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Prisology, Inc. v. Federal Bureau of Prisons

United States Court of Appeals, District of Columbia Circuit

April 4, 2017

Prisology, Inc. Appellant
v.
Federal Bureau of Prisons, Appellee

          Argued December 6, 2016

         Appeal from the United States District Court for the District of Columbia (No. 1:14-cv-00969)

          Zachary Lee Newland argued the cause for appellant. On the briefs were Jeremy B. Gordon and Joseph Fierros, Student Counsel.

          Peter C. Pfaffenroth, Assistant U.S. Attorney, argued the cause for appellee. On the brief were R. Craig Lawrence, Assistant U.S. Attorney, and Peter R. Maier, Special Assistant U.S. Attorney. Eric J. Young, Special Assistant U.S. Attorney, entered an appearance.

          Before: Millett, Circuit Judge, and Sentelle and Randolph, Senior Circuit Judges.

          OPINION

          Randolph, Senior Circuit Judge

         Prisology, Inc., a nonprofit organization devoted to criminal justice reform brought an action claiming that the Federal Bureau of Prisons had not complied with 5 U.S.C. § 552(a)(2) of the Freedom of Information Act (FOIA). The district court dismissed the complaint on the ground that Prisology lacked standing.

         Section 552(a)(2) requires federal agencies to make the following types of records electronically available to the public:

(A) final opinions, including concurring and dissenting opinions, as well as orders, made in the adjudication of cases;
(B) those statements of policy and interpretations which have been adopted by the agency and are not published in the Federal Register;
(C)administrative staff manuals and instructions to staff that affect a member of the public.

         * * *

         Prisology's two and one-half page complaint began with a brief description of § 552 and of the Bureau of Prisons' alleged non-compliance with the statute. Complaint ¶ 1, Prisology v. Federal Bureau of Prisons, 74 F.Supp.3d 88 (D.D.C. 2014) (No. 14-0969 (ABJ)). Paragraphs 2 through 5 of the complaint then identified the parties, invoked jurisdiction under 28 U.S.C. §§ 1331 and 1346(a)(2), and quoted FOIA § 552(a)(2). Paragraph 6 of the complaint repeated the general charge that the Bureau of Prisons had not complied with § 552(a)(2) and paragraph 7 gave as examples the Bureau's failure to make available electronically: "(1) responses to administrative remedy requests and appeals from each BOP institution, Regional Office, and the BOP's Central Office; (2) private settlements outside of litigation between the BOP and its employees, inmates, and other persons; (3) grants and denials of requests for compassionate release; (4) all settlements, compromises, and rejections of claims made pursuant to the Federal Tort Claims Act and Inmate Accident Compensation Program; and (5) Disciplinary Hearing Officer reports reflecting agency adjudication of serious prison disciplinary charges." The complaint ended with a prayer for relief in the form of a declaratory judgment and an injunction under the Administrative Procedure Act, 5 U.S.C. § 706, "requiring the BOP to make the paragraph 7 records that were created on or after November 1, 1996, available via computer telecommunications means." Complaint ¶ 8.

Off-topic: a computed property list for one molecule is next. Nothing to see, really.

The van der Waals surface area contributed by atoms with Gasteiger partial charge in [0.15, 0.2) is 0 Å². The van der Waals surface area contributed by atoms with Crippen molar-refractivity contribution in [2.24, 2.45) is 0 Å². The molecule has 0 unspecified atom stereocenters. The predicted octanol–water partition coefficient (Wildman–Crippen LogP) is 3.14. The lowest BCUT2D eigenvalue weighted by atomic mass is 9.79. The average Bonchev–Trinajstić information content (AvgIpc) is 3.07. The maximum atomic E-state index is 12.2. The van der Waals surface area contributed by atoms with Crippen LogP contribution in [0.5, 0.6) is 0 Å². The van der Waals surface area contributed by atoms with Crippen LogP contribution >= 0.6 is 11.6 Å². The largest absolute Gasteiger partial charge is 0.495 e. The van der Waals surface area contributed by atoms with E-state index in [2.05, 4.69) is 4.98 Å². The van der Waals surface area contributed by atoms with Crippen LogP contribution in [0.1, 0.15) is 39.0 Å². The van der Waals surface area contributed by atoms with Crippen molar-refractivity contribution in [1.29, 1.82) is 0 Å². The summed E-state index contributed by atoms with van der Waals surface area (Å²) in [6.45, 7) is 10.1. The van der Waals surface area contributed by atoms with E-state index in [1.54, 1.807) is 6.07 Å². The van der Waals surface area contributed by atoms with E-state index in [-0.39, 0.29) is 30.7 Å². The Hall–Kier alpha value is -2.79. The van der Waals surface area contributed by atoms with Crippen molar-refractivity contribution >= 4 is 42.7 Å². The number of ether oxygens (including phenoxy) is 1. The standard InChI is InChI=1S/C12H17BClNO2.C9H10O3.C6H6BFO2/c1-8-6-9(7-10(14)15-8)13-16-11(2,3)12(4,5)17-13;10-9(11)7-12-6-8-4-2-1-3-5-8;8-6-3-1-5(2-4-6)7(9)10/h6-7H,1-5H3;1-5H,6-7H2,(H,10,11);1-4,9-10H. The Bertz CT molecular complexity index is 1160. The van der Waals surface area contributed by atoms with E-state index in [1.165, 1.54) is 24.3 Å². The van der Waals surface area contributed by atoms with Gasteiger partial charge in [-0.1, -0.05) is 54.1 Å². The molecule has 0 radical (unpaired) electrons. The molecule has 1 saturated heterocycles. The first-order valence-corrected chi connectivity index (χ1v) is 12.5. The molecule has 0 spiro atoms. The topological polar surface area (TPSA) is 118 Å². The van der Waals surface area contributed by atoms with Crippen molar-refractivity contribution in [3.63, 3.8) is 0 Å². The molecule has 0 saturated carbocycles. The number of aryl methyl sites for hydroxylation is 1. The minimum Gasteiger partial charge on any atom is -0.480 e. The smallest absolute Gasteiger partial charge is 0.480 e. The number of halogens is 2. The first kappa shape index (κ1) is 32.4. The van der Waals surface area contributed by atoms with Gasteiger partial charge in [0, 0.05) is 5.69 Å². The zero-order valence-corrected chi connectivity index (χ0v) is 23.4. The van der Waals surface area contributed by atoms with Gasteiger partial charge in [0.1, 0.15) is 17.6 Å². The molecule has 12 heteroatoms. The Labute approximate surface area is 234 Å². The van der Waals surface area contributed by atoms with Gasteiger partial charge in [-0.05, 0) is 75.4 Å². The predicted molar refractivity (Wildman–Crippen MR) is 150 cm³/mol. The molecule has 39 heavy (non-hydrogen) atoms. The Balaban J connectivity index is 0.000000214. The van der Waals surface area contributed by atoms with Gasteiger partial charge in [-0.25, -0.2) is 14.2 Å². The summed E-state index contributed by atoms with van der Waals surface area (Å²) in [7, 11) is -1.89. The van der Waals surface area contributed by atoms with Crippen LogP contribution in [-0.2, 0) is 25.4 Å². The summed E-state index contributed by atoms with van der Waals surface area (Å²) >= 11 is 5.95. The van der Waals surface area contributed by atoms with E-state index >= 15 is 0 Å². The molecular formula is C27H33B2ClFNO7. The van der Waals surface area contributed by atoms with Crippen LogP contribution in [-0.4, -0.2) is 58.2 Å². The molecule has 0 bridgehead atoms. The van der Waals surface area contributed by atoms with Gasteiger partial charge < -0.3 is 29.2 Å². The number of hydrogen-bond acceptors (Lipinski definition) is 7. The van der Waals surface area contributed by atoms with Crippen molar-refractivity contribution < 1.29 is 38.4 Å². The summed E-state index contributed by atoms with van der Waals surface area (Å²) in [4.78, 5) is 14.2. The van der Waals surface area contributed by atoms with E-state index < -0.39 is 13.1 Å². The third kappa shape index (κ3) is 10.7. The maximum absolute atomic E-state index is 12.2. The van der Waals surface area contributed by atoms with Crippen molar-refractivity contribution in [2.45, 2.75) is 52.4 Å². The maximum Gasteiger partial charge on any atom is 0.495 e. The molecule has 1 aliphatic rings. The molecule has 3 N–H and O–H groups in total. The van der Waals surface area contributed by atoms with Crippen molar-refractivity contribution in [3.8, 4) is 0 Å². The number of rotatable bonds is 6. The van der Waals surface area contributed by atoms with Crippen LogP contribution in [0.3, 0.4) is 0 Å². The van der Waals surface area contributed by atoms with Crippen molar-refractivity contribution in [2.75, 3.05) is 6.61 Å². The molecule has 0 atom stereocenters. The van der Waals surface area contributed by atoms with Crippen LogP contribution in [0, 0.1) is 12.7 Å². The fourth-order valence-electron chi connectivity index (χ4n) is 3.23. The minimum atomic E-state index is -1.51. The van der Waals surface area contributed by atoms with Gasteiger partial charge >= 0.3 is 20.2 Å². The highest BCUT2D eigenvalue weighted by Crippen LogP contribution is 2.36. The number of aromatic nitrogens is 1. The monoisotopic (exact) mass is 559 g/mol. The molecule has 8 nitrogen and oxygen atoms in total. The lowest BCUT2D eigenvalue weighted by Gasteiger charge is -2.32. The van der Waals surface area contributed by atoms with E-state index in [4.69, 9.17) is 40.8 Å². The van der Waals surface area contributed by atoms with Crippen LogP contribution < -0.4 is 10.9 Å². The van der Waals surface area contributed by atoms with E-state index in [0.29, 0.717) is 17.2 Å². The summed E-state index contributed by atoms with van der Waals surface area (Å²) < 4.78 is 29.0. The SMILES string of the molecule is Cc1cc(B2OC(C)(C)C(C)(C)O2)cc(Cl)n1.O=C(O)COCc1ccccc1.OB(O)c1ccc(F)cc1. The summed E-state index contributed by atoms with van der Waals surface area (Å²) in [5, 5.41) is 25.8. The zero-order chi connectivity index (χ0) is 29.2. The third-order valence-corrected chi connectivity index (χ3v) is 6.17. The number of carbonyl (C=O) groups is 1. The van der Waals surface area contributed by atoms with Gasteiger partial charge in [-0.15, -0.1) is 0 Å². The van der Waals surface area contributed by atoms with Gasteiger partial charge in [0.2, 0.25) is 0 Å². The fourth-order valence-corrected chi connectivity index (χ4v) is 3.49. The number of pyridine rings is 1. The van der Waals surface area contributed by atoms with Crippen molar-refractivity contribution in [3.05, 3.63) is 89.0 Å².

The government, taking note of Prisology's failure to allege any injury to itself, filed a Rule 12(b)(1) motion to dismiss the complaint for lack of jurisdiction. The district court relied on several Supreme Court opinions, including Lujan v. Defenders of Wildlife, 504 U.S. 555 (1992), to hold that Prisology did not have Article III standing because it had "failed to point to any injuries sustained, by the ...


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